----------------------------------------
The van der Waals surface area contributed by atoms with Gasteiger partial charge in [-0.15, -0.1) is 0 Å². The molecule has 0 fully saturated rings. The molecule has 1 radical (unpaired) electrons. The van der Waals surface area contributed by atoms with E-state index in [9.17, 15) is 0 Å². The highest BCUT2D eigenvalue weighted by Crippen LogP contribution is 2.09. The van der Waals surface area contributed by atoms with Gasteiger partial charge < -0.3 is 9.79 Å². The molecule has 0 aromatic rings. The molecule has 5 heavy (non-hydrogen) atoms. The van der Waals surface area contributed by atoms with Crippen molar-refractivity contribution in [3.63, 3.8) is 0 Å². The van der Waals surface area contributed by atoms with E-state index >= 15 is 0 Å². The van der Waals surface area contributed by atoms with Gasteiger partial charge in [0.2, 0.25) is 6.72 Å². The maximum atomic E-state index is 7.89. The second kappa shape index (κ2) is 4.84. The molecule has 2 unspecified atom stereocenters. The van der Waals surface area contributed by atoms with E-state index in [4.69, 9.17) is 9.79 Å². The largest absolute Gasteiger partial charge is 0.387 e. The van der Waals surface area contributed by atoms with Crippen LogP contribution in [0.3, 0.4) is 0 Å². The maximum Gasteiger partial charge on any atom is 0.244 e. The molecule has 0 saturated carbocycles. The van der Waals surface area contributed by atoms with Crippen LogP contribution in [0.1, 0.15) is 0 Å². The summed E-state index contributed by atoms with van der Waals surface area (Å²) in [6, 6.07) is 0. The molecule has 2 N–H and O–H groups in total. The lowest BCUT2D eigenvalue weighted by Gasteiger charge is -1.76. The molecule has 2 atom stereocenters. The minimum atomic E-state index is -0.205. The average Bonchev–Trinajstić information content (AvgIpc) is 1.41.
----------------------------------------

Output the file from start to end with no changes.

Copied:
The van der Waals surface area contributed by atoms with Gasteiger partial charge in [-0.15, -0.1) is 0 Å². The molecule has 0 fully saturated rings. The molecule has 1 radical (unpaired) electrons. The van der Waals surface area contributed by atoms with E-state index in [9.17, 15) is 0 Å². The highest BCUT2D eigenvalue weighted by Crippen LogP contribution is 2.09. The van der Waals surface area contributed by atoms with Gasteiger partial charge < -0.3 is 9.79 Å². The molecule has 0 aromatic rings. The molecule has 5 heavy (non-hydrogen) atoms. The van der Waals surface area contributed by atoms with Crippen molar-refractivity contribution in [3.63, 3.8) is 0 Å². The van der Waals surface area contributed by atoms with E-state index >= 15 is 0 Å². The van der Waals surface area contributed by atoms with Gasteiger partial charge in [0.2, 0.25) is 6.72 Å². The maximum atomic E-state index is 7.89. The second kappa shape index (κ2) is 4.84. The molecule has 2 unspecified atom stereocenters. The van der Waals surface area contributed by atoms with E-state index in [4.69, 9.17) is 9.79 Å². The largest absolute Gasteiger partial charge is 0.387 e. The van der Waals surface area contributed by atoms with Crippen LogP contribution in [0.3, 0.4) is 0 Å². The maximum Gasteiger partial charge on any atom is 0.244 e. The molecule has 0 saturated carbocycles. The van der Waals surface area contributed by atoms with Crippen LogP contribution in [0.1, 0.15) is 0 Å². The summed E-state index contributed by atoms with van der Waals surface area (Å²) in [6, 6.07) is 0. The molecule has 2 N–H and O–H groups in total. The lowest BCUT2D eigenvalue weighted by Gasteiger charge is -1.76. The molecule has 2 atom stereocenters. The minimum atomic E-state index is -0.205. The average Bonchev–Trinajstić information content (AvgIpc) is 1.41.